Fast track civil service: Black people not welcome
The multicultural 'Team GB' Olympic euphoria is over: Welcome to Team GB race inequality.
When it comes to the mechanism that seeks to nurture the next generation of senior civil servants, the Olympic mantra, 'Inspire a generation' seems a million miles away for Black Britons.
Nearly 1000 individuals who described themselves as either African, Caribbean or mixed heritage, applied to its prestigious 'fast track' scheme in 2010, but not one was recommended. Yes, the competition for this much sought-after scheme was fierce -21,000 people applied, but are we really saying that out of 1000 applicants, not one had the potential to make the grade? To many the entry to senior civil service, much like the entry into the elite academic institutions such as Oxbridge seems off limits to People of African and Caribbean background.
There are many aspects that are worrying about this appalling development: The vast numbers of Black people who applied demonstrates an aspiration to develop, improve and above all publically serve at the highest level. The zero African and Caribbean intake is a collective slap in face. 'Aspire all you want, you're not welcome.' All this at a time when very rare Black senior civil servants such as Joe Montgomery have left.
For many of us who grew up in the late sixties and seventies these findings represent a frightening deja vu, namely: 'when it comes to sports; football, running, boxing you're our men and women. Drape yourselves in the Union flag and you're part of our rich cultural tapestry. But when it comes to the serious business of running the country and becoming the captains of industry...don't even think about it.'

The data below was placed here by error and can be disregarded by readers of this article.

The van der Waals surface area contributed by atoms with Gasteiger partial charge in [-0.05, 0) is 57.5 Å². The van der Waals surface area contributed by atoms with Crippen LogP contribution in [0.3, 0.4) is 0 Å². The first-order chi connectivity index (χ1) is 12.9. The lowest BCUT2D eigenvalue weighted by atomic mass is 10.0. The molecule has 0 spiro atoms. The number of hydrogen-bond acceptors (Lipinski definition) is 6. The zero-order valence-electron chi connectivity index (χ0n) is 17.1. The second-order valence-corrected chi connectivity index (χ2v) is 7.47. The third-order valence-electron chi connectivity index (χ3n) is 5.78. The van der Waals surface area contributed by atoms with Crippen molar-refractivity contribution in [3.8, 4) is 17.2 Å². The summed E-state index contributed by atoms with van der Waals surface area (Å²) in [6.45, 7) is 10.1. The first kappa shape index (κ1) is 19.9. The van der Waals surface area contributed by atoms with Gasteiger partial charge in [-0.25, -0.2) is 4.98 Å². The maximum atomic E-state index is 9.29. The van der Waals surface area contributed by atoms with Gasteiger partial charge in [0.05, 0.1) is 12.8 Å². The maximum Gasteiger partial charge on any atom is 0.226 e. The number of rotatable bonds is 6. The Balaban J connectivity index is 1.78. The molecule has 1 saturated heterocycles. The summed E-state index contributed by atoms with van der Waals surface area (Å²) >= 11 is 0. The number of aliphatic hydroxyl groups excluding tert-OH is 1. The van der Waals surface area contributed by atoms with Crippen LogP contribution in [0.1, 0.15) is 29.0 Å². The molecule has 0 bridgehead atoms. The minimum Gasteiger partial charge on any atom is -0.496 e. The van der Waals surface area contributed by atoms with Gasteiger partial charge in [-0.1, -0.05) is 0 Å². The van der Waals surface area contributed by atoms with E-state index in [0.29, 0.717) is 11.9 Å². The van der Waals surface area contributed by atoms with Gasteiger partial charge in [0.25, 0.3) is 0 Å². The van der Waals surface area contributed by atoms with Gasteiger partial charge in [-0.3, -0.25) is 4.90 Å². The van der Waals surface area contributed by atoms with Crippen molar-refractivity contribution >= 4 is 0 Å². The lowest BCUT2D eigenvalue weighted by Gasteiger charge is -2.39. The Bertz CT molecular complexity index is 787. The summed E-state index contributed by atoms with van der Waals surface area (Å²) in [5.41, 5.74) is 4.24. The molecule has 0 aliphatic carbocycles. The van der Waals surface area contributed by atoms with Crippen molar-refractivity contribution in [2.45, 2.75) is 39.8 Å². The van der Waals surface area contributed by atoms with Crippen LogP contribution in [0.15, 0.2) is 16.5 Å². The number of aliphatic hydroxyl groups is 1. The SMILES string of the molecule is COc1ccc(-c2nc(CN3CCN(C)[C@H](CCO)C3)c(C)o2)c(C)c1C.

OBV will write a letter to the head of the Civil service Sir Bob Kerslake asking for an explanation how this could occur in these modern times, and how he can rectify it. We will also be asking Black MP's and others to ask parliamentary questions once MP's return from their summer break.
Sadly, for some time now, institutional dynamics still penalise race, particularly with certain racial groups - of 290 Bangladeshis who also applied but none were recommended - the situation is getting worse not better.
OBV and others have been calling on the Government to stop ignoring persistent race inequality and begin a comprehensive action plan to unlock talent which will undoubtedly serve all of society.